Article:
India is home to the highest number of undernourished children. It also has one of the largest school lunch programs in the world—the Mid-Day Meal (MDM) scheme. It is a national program that was launched by the government of India on 15th August 1995. Malnutrition and lack of education have been 2 of the pressing problems for the majority of children in India. This scheme was designed and initiated to better the nutritional standing of school-age children nationwide.
The Mid-Day Meal is a government-approved centrally sponsored scheme that ensures that one hot cooked meal is supplied on all school days, to children between the ages of 6 to 14 years studying in government schools and government-aided schools. The meal served is free of cost and it is served within the school premises.
Tamil Nadu was the first state to implement this scheme in 1995. By 2002 the scheme was implemented in all the states under the orders of the supreme court. The food is prepared as per the government guidelines and the evaluation of the quality of the food is done by the Food and Drugs Administration (FDA) of the respective state.
Mid-Day Meal Food Details:
A series of changes have been made to the Mid-Day Meal Scheme over the past few years, from the time of its implementation. Currently, a single afternoon lunch usually contains a locally available cereal. Each child receives milk, and soup or vegetables cooked as a curry. Under the scheme of the Indian government, each primary level student must be provided with 100 grams of food grains each day, along with 20 grams of protein, 50 grams of leafy vegetables and 5 grams of oil and fat. Upper-primary students must be provided with 150 grams of food grains, 30 grams of protein, 75 grams of leafy vegetables and 7.5 grams of oil and fat.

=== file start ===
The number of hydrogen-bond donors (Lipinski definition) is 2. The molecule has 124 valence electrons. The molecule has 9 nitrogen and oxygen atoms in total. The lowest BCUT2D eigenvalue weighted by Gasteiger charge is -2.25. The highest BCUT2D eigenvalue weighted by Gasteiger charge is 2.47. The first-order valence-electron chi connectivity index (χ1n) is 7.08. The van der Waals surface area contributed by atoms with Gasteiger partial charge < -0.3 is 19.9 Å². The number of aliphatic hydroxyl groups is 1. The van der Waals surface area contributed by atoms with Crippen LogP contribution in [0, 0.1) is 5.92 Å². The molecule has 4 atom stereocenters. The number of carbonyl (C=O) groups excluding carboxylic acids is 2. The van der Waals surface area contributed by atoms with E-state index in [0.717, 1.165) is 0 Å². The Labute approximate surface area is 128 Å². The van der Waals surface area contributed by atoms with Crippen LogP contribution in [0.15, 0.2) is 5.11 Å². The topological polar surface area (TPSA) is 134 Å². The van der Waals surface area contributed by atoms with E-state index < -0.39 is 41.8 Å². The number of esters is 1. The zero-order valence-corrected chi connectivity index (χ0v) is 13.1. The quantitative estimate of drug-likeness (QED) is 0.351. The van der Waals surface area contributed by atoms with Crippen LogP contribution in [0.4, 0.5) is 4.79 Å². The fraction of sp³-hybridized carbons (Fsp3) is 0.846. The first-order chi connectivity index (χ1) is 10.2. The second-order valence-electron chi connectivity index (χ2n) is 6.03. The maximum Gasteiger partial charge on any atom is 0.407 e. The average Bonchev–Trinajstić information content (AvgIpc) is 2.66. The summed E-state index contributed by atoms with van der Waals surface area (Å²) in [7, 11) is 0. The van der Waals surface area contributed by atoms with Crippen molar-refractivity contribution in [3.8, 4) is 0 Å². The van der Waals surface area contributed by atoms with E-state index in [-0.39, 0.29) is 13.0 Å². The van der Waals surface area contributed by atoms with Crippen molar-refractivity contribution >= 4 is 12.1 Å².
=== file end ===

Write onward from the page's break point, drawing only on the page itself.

In accordance with nutritional guidelines, primary level students are given 450 calories with 12 grams of proteins each day and senior and upper-primary level students are given 700 calories including 20 grams of proteins each day. For micro-nutrients like vitamins, iron and folic acid tablets, students can get them from the National Health Mission.
In September 2021, this scheme was renamed as the PM Poshan (Pradhan Mantri Poshan Shakti Nirman) Yojana. It has been approved to continue for 5 years, from 2021-22 to 2025-26. Children in the age group of 1 to 5 years coming into Pre-primary or Bal Vatika will also be covered under the PM Poshan Yojana. Mid-Day Meal has improved the children’s school attendance, reducing the number of school dropouts while also having a beneficial impact on children’s nutrition. The main objective of the PM Poshan Yojana is to reduce malnutrition prevalent in women, children and adolescent girls.
Benefits of the Mid-Day Meal Scheme:
Improves the effectiveness of primary education by improving the nutritional status of primary school children.
Prevents children from classroom hunger.
Encourages poor children, belonging to disadvantaged sections, to attend school more regularly and helps them concentrate on classroom activities.
Lowers among children - stunting caused by nutritional deficiencies/malnutrition.
Improves socialisation among children of different castes.
Empowers women through employment opportunities.